Incumbents that have made large investments in digital labs and innovation hubs must ensure that they bring products to market and synch these innovative areas with the overall organization. Production is the hallmark of innovation, so it is not enough for a company to simply build an innovative workspace or campus, then make the statement that they are now innovative. Rather, incumbents must produce innovative products and services that the market knows about, finds valuable and can access. But if that is happening while the rest of the organization looks on, the return on investment has not been maximized and prospective talent will be able to identify the disconnect across the business.

Use non-traditional means to find talent

Locating top-tier talent requires innovative thinking that goes beyond the traditional sources. Successful organizations we have worked with seek talent in unorthodox places and have branched out into other sectors. They also streamlined the hiring process, emphasizing the candidate experience and reducing their time to offer.

Other successful approaches to talent acquisition we have seen include:

Consider acquihires

The Business Development Bank of Canada expects as many fintech companies to be established in the next three years as were in the last decade. Many will fail, but the talent in those organizations will have gained invaluable experience. Banks should track these growth-stage companies and consider acquiring talent from fintechs that struggle to raise capital and continue to operate in order to quickly infuse a specific part of their business with non-traditional talent.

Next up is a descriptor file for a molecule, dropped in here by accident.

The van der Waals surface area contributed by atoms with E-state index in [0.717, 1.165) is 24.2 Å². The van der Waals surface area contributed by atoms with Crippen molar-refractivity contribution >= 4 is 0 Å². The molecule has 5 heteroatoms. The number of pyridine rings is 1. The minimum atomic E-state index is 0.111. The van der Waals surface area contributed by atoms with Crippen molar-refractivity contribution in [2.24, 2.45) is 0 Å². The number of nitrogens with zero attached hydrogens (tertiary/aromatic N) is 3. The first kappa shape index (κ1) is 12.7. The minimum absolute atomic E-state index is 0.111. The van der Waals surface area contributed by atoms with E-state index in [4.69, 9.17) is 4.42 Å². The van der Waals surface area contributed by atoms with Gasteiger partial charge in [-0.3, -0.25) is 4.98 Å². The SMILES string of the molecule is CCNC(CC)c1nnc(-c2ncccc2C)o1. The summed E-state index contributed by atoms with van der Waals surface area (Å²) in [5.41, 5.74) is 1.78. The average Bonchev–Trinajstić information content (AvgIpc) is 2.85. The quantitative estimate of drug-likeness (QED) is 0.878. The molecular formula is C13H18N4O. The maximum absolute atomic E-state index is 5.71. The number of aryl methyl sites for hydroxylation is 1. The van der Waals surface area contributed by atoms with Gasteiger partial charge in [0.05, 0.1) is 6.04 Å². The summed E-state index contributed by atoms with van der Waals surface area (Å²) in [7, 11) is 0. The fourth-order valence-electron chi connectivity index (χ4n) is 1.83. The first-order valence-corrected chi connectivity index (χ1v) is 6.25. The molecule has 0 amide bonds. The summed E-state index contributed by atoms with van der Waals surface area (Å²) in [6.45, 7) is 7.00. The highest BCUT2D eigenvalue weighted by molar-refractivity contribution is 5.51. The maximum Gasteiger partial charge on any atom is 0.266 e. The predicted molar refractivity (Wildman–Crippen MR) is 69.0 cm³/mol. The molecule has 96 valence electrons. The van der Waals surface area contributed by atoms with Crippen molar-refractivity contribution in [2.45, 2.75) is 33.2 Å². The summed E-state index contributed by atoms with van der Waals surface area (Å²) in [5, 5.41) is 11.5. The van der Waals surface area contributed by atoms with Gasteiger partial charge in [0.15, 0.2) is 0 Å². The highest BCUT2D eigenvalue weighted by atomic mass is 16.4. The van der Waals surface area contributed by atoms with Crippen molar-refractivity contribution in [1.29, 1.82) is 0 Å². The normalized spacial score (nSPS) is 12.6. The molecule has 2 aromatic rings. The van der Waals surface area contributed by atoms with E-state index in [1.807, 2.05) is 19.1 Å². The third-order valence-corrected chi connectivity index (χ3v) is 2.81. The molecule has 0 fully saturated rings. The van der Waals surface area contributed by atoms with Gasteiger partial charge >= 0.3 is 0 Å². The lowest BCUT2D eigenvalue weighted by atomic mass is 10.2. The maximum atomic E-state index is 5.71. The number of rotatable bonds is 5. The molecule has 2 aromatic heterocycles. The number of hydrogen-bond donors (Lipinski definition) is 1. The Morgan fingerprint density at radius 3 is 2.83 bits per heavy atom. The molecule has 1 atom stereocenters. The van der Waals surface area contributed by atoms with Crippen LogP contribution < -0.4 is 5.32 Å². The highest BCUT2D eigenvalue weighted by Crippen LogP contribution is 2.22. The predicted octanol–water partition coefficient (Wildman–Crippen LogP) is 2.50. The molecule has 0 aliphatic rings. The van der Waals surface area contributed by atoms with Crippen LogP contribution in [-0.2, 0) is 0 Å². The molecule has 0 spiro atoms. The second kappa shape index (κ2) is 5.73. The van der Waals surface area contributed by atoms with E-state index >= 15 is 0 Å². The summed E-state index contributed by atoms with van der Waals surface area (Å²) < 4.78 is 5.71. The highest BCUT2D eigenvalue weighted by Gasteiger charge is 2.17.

Explore multinational organizations in different sectors

It is not just the fintech companies that are a threat to traditional financial institutions — it is also, and even more so, large global technology companies such as Google and Amazon. For example, when Alibaba introduced and grew alternative payment platforms, it is estimated that China’s banks lost out on $22 billion in potential transaction fees in 2015 as consumers shifted from traditional payment platforms.1 Large financial institutions have the means to recruit international talent, so they should be looking for talent within multinational corporations that is experienced in navigating large, matrixed organizations and can bring best practices in customer experience, design and innovation, rather than solely industry expertise.

Recruit like a well-funded startup

As recruiters, we are increasingly seeing candidates self-select out of processes that involve too many decision makers or drag on for too long. Talent that is being courted by both fintech startups and traditional financial institutions tend to consider more than the title or compensation. Cultural fit is a significant decision-making factor and the interview experience itself can be a reflection of a company’s culture. Those organizations that have a federated model of decision making and draw out the process are not reflective of an agile, quickto-market work environment. Traditional financial institutions should consider how they can model their recruiting process after that of a startup — quick to market, focused and with few decision makers. Otherwise, they risk losing high-potential candidates simply because the process is too byzantine.